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Re: Paul Nachman's Blog item: The American Immigration Council's Irrelevant "Truths" About The DREAM Act
From: Juan P. Hernandez [Email him]
I want to congratulate you on your article "The American Immigration Council's Irrelevant "Truths" About The DREAM Act". I have to say that it is truly a colossal piece of garbage. I'm not sure where you get the sense of entitlement that you and people like you are the only ones who deserve a chance in life and not these innocent kids who through no fault of their own were brought into such a situation.
Quite frankly, I am TIRED and fed up of reading this type of bigotry and hatred. You and your kids have had your chance at success so F*** everyone else? Is this the message you are so "proudly", and "patriotically" relaying in your article? To me, this is just a blatant display of arrogance. Arrogance and ignorance to a level that is ASTOUNDING.
It truly mind-boggles me why this country insists on punishing innocent kids. Why are we unable to take a more pragmatic and utilitarian approach in lieu of a purely ideological stand point?
It is always easy to blab your mouth and judge other people on their mistakes, but I assure you, Mr. Nachman, you are FAR from perfect.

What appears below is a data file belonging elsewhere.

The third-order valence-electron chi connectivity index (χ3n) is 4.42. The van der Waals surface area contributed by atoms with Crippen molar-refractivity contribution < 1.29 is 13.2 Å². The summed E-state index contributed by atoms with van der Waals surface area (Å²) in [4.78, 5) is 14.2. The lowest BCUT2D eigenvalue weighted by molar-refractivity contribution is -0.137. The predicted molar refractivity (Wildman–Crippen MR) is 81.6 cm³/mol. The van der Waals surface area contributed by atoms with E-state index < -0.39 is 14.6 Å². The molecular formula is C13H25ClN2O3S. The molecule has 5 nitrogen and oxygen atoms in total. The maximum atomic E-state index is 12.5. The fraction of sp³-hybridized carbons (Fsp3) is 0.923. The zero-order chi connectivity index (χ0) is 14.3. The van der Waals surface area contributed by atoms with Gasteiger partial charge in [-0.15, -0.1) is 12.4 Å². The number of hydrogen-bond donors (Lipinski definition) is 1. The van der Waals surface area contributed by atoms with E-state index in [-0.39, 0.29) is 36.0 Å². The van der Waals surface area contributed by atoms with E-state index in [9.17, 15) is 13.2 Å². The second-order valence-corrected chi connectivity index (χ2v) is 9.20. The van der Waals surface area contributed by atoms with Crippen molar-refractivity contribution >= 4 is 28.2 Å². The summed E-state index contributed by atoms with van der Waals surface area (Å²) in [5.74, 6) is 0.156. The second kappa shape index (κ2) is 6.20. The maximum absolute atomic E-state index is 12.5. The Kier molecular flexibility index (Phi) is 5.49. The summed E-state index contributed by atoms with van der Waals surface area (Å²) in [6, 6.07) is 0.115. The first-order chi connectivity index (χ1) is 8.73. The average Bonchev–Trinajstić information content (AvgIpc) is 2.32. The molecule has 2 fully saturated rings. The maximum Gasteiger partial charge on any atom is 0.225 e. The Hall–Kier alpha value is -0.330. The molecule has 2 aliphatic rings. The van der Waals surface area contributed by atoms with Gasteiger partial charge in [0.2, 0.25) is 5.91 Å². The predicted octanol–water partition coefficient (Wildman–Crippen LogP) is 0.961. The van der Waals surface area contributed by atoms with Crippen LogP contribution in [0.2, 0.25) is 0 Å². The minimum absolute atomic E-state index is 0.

Mr. Nachman, keep in mind that the law is not synonymous with ethics. What we are doing to these children is MORALLY and ETHICALLY WRONG….why can't you look at it from a humanitarian standpoint?
Have a nice arrogant and gluttonous life, Mr. Nachman,
James Fulford writes: What was morally and ethically wrong was done by the parents of the DREAM act beneficiaries. They crossed the border illegally with children in tow, risking their lives in the desert not to escape persecution, but to make "a better life" for themselves, assuming they survived. "Better life" here doesn't mean political liberty or religious freedom—it means more money.
Making more money for your children is perhaps a noble goal, but breaking and entering is an immoral way to achieve it. The DREAM Act youths are (mostly) citizens of Mexico. They have had years and years of K-12 education on the US taxpayer's dollar—in effect, stolen for them by their parents. If they now want college educations too, they can pay for it themselves, or let the Mexican Government pay for it.
The idea that the illegals brought by their parents came "through no fault of their own" is only relevant to criminal prosecution for illegal entry, where the parents, rather than the children can be prosecuted, not for giving them more benefits to which they have no claim.
The situation may be compared to a Victorian novel where the villain steals the hero's title and estates and goes to his home and lives there with his children. The children are innocent—but the estate is stolen, and will have to be returned.